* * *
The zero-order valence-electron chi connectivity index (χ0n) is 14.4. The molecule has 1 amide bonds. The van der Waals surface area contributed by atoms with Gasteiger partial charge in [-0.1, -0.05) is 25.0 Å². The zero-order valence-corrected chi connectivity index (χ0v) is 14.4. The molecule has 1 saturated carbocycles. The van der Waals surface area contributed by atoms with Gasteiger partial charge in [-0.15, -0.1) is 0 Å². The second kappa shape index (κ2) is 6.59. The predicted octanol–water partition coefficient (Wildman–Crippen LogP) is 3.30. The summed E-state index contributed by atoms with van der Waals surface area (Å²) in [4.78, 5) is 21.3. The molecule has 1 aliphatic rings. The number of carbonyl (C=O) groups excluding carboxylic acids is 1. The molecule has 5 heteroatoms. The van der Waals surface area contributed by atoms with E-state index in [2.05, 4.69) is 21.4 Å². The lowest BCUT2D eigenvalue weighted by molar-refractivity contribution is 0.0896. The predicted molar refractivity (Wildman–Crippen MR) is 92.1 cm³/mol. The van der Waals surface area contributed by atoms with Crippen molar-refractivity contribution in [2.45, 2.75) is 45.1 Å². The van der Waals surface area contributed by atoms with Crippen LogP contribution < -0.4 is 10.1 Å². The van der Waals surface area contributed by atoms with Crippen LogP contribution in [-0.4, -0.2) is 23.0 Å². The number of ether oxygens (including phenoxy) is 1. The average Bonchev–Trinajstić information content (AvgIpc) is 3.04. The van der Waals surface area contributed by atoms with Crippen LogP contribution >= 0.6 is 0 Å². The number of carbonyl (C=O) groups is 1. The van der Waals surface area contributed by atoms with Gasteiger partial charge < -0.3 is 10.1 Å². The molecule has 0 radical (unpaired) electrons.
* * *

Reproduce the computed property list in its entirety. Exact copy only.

The zero-order valence-electron chi connectivity index (χ0n) is 14.4. The molecule has 1 amide bonds. The van der Waals surface area contributed by atoms with Gasteiger partial charge in [-0.1, -0.05) is 25.0 Å². The zero-order valence-corrected chi connectivity index (χ0v) is 14.4. The molecule has 1 saturated carbocycles. The van der Waals surface area contributed by atoms with Gasteiger partial charge in [-0.15, -0.1) is 0 Å². The second kappa shape index (κ2) is 6.59. The predicted octanol–water partition coefficient (Wildman–Crippen LogP) is 3.30. The summed E-state index contributed by atoms with van der Waals surface area (Å²) in [4.78, 5) is 21.3. The molecule has 1 aliphatic rings. The number of carbonyl (C=O) groups excluding carboxylic acids is 1. The molecule has 5 heteroatoms. The van der Waals surface area contributed by atoms with E-state index in [2.05, 4.69) is 21.4 Å². The lowest BCUT2D eigenvalue weighted by molar-refractivity contribution is 0.0896. The predicted molar refractivity (Wildman–Crippen MR) is 92.1 cm³/mol. The van der Waals surface area contributed by atoms with Crippen molar-refractivity contribution in [2.45, 2.75) is 45.1 Å². The van der Waals surface area contributed by atoms with Crippen LogP contribution < -0.4 is 10.1 Å². The van der Waals surface area contributed by atoms with Crippen LogP contribution in [-0.4, -0.2) is 23.0 Å². The number of ether oxygens (including phenoxy) is 1. The average Bonchev–Trinajstić information content (AvgIpc) is 3.04. The van der Waals surface area contributed by atoms with Crippen LogP contribution >= 0.6 is 0 Å². The number of carbonyl (C=O) groups is 1. The van der Waals surface area contributed by atoms with Gasteiger partial charge < -0.3 is 10.1 Å². The molecule has 0 radical (unpaired) electrons.